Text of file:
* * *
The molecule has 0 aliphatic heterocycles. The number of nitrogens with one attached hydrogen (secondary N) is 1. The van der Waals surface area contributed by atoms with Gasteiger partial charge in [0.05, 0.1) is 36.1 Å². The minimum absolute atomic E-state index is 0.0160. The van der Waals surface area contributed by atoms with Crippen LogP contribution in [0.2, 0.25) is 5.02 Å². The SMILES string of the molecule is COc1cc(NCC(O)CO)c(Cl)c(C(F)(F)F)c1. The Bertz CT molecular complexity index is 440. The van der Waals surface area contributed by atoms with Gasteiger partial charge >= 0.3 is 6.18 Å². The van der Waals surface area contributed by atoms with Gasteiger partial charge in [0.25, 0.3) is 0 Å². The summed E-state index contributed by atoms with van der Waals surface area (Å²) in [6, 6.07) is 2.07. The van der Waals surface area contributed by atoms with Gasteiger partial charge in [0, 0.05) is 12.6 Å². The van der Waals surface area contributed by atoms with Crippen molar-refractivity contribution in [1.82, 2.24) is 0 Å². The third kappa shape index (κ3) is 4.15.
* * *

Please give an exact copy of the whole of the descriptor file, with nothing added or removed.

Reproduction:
The molecule has 0 aliphatic heterocycles. The number of nitrogens with one attached hydrogen (secondary N) is 1. The van der Waals surface area contributed by atoms with Gasteiger partial charge in [0.05, 0.1) is 36.1 Å². The minimum absolute atomic E-state index is 0.0160. The van der Waals surface area contributed by atoms with Crippen LogP contribution in [0.2, 0.25) is 5.02 Å². The SMILES string of the molecule is COc1cc(NCC(O)CO)c(Cl)c(C(F)(F)F)c1. The Bertz CT molecular complexity index is 440. The van der Waals surface area contributed by atoms with Gasteiger partial charge >= 0.3 is 6.18 Å². The van der Waals surface area contributed by atoms with Gasteiger partial charge in [0.25, 0.3) is 0 Å². The summed E-state index contributed by atoms with van der Waals surface area (Å²) in [6, 6.07) is 2.07. The van der Waals surface area contributed by atoms with Gasteiger partial charge in [0, 0.05) is 12.6 Å². The van der Waals surface area contributed by atoms with Crippen molar-refractivity contribution in [1.82, 2.24) is 0 Å². The third kappa shape index (κ3) is 4.15.